Jesus is arguably the most influential person who ever lived. But what is his influence? How should we understand him, and how should we respond to him?
I think the Anabaptists have something worthwhile to tell us here. (See my previous post on the Anabaptists.)
Anabaptist core conviction:
“Jesus is our example, teacher, friend, redeemer, and Lord. He is the source of our life, the central reference point for our faith and lifestyle, for our understanding of church, and our engagement with society. We are committed to following Jesus as well as worshipping him.”
Jesus as a rabbi to follow
When a first century Jew agreed to ‘follow’ a Rabbi, he was becoming a disciple, a learner, and placed himself completely under the authority of that teacher. It is notable that Jesus many times called people to ‘follow’ him (Matthew 8:22, 10:38, 16:24, 19:21, Mark 1:17, 2:14, Luke 9:59-61, John 1:43, 8:12, 10:27, 12:26, 21:19), which meant forsaking everything else in their life.
This is notably different to much evangelism today, which pleads with people to believe in Jesus, ask Jesus into their heart, or say a sinners prayer. The Anabaptist emphasis is clearly closer to the call Jesus made on people in his day, and presumably closer to the call he would still make today.
The rabbi as teacher
A rabbi taught his followers /disciples, directly, and indirectly by way of showing an example or through questions and answers. The disciple could wrestle with various practical question of how to apply the scriptures to life, but once the rabbi had given his teaching, the disciple was expected to accept it and follow it.
Again, this is very different to much of modern christianity. Our teaching and evangelism is often based more on Paul’s teachings than on Jesus’ teachings (see What message?). We commonly regard the sermon on the mount as impractical and often put aside Jesus’ teachings, for example:
- Jesus preached non-violence (Matthew 5:38-44, yet the ‘christian’ nation of the United States exercises enormous military power, sometimes unwisely, which leads to many deaths. The ‘war on terror’ seemed to be based more on revenge than justice, something Jesus condemned.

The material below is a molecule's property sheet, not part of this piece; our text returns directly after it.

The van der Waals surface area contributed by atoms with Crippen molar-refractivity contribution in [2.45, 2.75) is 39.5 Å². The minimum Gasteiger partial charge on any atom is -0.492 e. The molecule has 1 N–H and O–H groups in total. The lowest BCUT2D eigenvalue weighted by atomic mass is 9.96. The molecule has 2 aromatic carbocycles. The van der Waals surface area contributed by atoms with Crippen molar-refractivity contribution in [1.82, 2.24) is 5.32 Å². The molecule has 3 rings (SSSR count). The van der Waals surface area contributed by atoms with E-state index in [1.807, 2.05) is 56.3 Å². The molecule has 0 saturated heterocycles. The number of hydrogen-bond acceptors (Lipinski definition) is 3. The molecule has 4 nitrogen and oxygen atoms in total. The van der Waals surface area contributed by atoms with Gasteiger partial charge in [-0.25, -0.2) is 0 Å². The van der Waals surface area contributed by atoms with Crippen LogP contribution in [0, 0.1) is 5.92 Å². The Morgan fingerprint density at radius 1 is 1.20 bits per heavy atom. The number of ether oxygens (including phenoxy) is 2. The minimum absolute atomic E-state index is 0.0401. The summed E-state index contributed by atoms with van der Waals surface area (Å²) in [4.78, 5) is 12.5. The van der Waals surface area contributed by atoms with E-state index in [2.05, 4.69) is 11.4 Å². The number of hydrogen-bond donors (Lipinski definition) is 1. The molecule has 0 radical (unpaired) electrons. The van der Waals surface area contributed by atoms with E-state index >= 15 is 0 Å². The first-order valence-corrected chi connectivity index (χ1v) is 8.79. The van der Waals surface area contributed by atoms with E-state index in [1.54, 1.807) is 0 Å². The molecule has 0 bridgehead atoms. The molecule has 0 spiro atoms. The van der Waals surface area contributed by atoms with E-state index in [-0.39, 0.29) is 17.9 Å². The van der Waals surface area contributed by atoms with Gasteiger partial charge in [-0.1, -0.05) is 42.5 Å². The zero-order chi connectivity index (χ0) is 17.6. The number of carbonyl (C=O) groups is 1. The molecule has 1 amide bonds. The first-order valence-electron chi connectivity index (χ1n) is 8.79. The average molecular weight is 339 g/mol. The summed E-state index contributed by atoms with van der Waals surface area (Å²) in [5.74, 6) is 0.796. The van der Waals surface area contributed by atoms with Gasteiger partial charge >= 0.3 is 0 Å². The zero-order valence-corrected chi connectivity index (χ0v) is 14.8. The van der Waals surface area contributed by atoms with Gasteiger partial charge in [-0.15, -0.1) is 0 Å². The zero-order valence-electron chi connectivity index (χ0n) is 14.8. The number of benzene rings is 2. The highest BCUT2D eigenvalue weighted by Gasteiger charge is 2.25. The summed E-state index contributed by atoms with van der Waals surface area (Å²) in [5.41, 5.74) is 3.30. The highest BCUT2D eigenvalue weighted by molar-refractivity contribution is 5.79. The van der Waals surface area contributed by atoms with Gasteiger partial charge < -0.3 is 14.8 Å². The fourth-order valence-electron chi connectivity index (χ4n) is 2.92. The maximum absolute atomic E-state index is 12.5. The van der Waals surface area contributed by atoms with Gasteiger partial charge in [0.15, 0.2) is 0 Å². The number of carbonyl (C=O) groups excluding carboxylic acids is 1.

- Jesus preached that we needed to be wary of greed and seeking great wealth (e.g. Mark 10:25, Luke 6:24, 12:15-21, 16:18-20), yet affluent western countries are built of wealth and exploitation, and christians are often the strongest supporters of capitalism.
- Jesus called his followers to a life of grace, forgiveness and care for the weak (Matthew 18:21-35, 25:31-46, Luke 17:4), yet christians are often judgmental towards those they feel are ‘sinners’ and ‘unbelievers’ – as many a christian internet forum shows.
So here also, the Anabaptist emphasis can help us re-focus on what Jesus regards as important. We can certainly learn from their emphasis on peace-making and conflict resolution, and also living more simply.
Jesus and mission
Our mission is generally portrayed as evangelism – calling people to repent and believe in Jesus – unless we belong to a church that emphasises social justice. But Jesus’ mission was more holistic – the kingdom of God, the establishment of a people who welcomed the rule of God in their lives, and who cared about evangelism, social justice and social welfare (as Jesus makes clear in Luke 4:14-20, 7:18-23, Matthew 25:31-46).
The Anabaptists remind us of Jesus’ holistic mission – perhaps if our focus was more holistic, the church would have more credibility and more people would be willing to listen and join?
Walking the talk
I don’t pretend that these issues are simple, for we may have to really wrestle with how to apply them. And I believe Jesus doesn’t want us to follow or impose religious rules pedantically (he spoke against the Pharisees many times on that score!), but rather wants us to see them as guiding principles to be applied under the guidance of the Holy Spirit.
But surely Jesus’ teachings on these matters should be our starting point and default? And so the Anabaptists have tried to live, and their beliefs are a call for us to do the same.
Photo: I have seen this photo several times (first here) but with no attribution. If I shouldn’t have used it, please tell me and I’ll remove it.